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The Path to the EU’s Digital Decade
As we enter the third year of the EU’s Digital Decade, we remind ourselves of what the EU objectives are, where each member state stands to date in implementing the European Electronic Communications Code (EECC) legislation and what technology options are available to operators in the EU to achieve these ambitious targets.
European Union objectives
“It is really important that we make sure that everybody has the opportunity to be part of the digital society because, to a certain extent, it is the society into which we have moved,” states Rita Wezenbeek, Director of Connectivity within the Directorate General for Communications Networks, Content and Technology European Commission “Introducing the Path to the Digital Decade,” Shaping Europe’s Digital Future, November 23, 2021.
In the "2030 Digital Compass,” the European Commission has proposed setting up clear and ambitious targets for digital infrastructure.
The Digital Compass states that by 2030, all EU households should be covered by a Gigabit network, and all populated areas should be covered by 5G. The Digital Decade Policy Programme's proposal shows that societal needs for upload and download bandwidth are constantly growing. It states that by 2030, networks with Gigabit speeds should become available at accessible conditions for all those who need or wish to have such capacity.
For these objectives on fixed and mobile communication networks to be achieved, each member state has to implement the EECC directive into its legislation.
The European Commission reiterated the centrality of "hyperconnectivity" in its recent Strategic Foresight Report, identifying it as one of four key factors that will have a major impact on the EU in the future. The term hyperconnectivity refers to the ever-increasing number of interconnected devices that, when performance allows, enable the development of new services, jobs, business models, and forms of human interaction.
EECC Implementation to Date
The latest information from the EU members states shows that five countries have already taken all the necessary legislative steps to implement the EECC. These include Bulgaria, Finland, France, Denmark, and Hungary. Furthermore, Greece, Germany, Poland, and the Netherlands are in the final stage of implementing the legislation into law. However, this means the majority of EU countries still won’t have EECC legislation in place until early 2022.
Source European Electronic Communications Code – Implementation Status (Update) – Connect On Tech Blogby Robbie Downing, Alex Lumley, Steve Holmes & Baker Mackenzie
When we look at the ambitious targets, what technologies make the cut?
Fibre to the Building (FTTB)
Gfast and DOCSIS 3.1 are two Fibre-to-the-Building technologies that consist of fibre roll-out up to the distribution point and copper or cable technology to the subscriber premises. Also known as fibre extension technologies, they can deliver gigabit broadband utilising existing infrastructure, speeding time-to-market while lowering costs. But DOCSIS 3.1 has an asymmetric download-upload scheme, and in practice, gigabit speeds are not possible for upload.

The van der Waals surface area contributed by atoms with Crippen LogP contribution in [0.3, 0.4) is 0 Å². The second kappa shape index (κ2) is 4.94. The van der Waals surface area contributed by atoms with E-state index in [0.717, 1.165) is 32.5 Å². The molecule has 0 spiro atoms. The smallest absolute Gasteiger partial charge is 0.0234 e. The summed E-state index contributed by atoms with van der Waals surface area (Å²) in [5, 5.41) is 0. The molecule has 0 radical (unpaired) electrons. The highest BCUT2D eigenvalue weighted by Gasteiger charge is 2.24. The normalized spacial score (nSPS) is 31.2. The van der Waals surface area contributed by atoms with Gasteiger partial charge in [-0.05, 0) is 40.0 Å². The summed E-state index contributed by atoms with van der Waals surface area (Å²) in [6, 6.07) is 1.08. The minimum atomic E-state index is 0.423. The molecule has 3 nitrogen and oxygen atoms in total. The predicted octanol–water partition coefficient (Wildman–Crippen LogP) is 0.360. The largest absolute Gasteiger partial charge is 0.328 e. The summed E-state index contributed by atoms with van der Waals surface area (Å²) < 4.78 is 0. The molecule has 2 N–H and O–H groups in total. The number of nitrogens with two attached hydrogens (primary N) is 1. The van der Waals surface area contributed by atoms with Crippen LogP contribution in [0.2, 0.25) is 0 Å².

Fibre to the Home (FTTH)
Full-fibre networks that run fibre to the customer premises are the most versatile and are best suited to hit the performance thresholds specified. Passive Optical Network (PON) technologies GPON (2.5 Gbps downstream and 1.25 Gbps upstream) and XGS-PON (10 Gbps downstream and upstream) enable cost-effective delivery of residential broadband and gigabit services using a point-to-multipoint (P2MP) architectures. To leverage the best of both worlds, service providers can leverage Combo PON as it allows simultaneous delivery of GPON and XGS-PON over the same Optical Distribution Network, simplifying migration to multigigabit services while delivering a greater return on investment.
Fibre to the Mast (FTTM)
In the case of mobile networks, 4G with the LTE Advanced extensions of carrier aggregation and multiple input multiple output (MIMO) and 5G enable gigabit services. However, to ensure gigabit speeds for mobile subscribers, each antenna site also needs appropriate backhaul connectivity, bringing fiber solutions into the network.
Fixed Wireless Access (FWA)
Next-generation fixed wireless solutions, including Citizens Broadband Radio Service (CBRS) and mmWave technologies, offer rapid and reliable connectivity in dense urban and underserved rural markets at a comparable or lower price than full fibre. Urban fibre trenching is often prohibited by municipal regulations. It is also so costly to obtain the necessary permits and to complete the install if there is no business case for doing so. Here FWA can offer an expedited time-to-market and ensure that the gap for gigabit connectivity is closed quickly.
There is still time, and the technology is there for member states to achieve the targets set out by the EU. The EU is promoting a series of workshops to address the financial challenges of reaching the targets. The next workshop, “A one-day digital infrastructure investor online workshop to bring together private and public actors from the industry and the investor community, EU Member States and Commission Services.” will be held 7 December from 09:30 – 17:00 For more information, click here.